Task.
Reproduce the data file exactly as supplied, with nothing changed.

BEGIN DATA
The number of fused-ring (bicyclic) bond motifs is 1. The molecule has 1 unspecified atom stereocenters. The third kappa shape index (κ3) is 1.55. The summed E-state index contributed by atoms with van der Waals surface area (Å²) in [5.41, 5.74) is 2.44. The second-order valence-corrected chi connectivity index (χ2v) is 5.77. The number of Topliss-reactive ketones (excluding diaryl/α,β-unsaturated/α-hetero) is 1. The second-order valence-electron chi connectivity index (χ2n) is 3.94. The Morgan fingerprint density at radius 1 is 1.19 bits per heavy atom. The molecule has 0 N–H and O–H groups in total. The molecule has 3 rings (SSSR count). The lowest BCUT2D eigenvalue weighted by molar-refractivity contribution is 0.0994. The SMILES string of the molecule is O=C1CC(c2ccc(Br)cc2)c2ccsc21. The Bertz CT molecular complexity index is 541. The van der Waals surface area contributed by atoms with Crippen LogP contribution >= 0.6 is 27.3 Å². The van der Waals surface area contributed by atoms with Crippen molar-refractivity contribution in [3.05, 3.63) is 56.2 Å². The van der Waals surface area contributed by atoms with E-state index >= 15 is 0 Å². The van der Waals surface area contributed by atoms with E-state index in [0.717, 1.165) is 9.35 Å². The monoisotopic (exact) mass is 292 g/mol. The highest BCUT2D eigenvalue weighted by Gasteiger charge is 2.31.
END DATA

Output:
The number of fused-ring (bicyclic) bond motifs is 1. The molecule has 1 unspecified atom stereocenters. The third kappa shape index (κ3) is 1.55. The summed E-state index contributed by atoms with van der Waals surface area (Å²) in [5.41, 5.74) is 2.44. The second-order valence-corrected chi connectivity index (χ2v) is 5.77. The number of Topliss-reactive ketones (excluding diaryl/α,β-unsaturated/α-hetero) is 1. The second-order valence-electron chi connectivity index (χ2n) is 3.94. The Morgan fingerprint density at radius 1 is 1.19 bits per heavy atom. The molecule has 0 N–H and O–H groups in total. The molecule has 3 rings (SSSR count). The lowest BCUT2D eigenvalue weighted by molar-refractivity contribution is 0.0994. The SMILES string of the molecule is O=C1CC(c2ccc(Br)cc2)c2ccsc21. The Bertz CT molecular complexity index is 541. The van der Waals surface area contributed by atoms with Crippen LogP contribution >= 0.6 is 27.3 Å². The van der Waals surface area contributed by atoms with Crippen molar-refractivity contribution in [3.05, 3.63) is 56.2 Å². The van der Waals surface area contributed by atoms with E-state index >= 15 is 0 Å². The van der Waals surface area contributed by atoms with E-state index in [0.717, 1.165) is 9.35 Å². The monoisotopic (exact) mass is 292 g/mol. The highest BCUT2D eigenvalue weighted by Gasteiger charge is 2.31.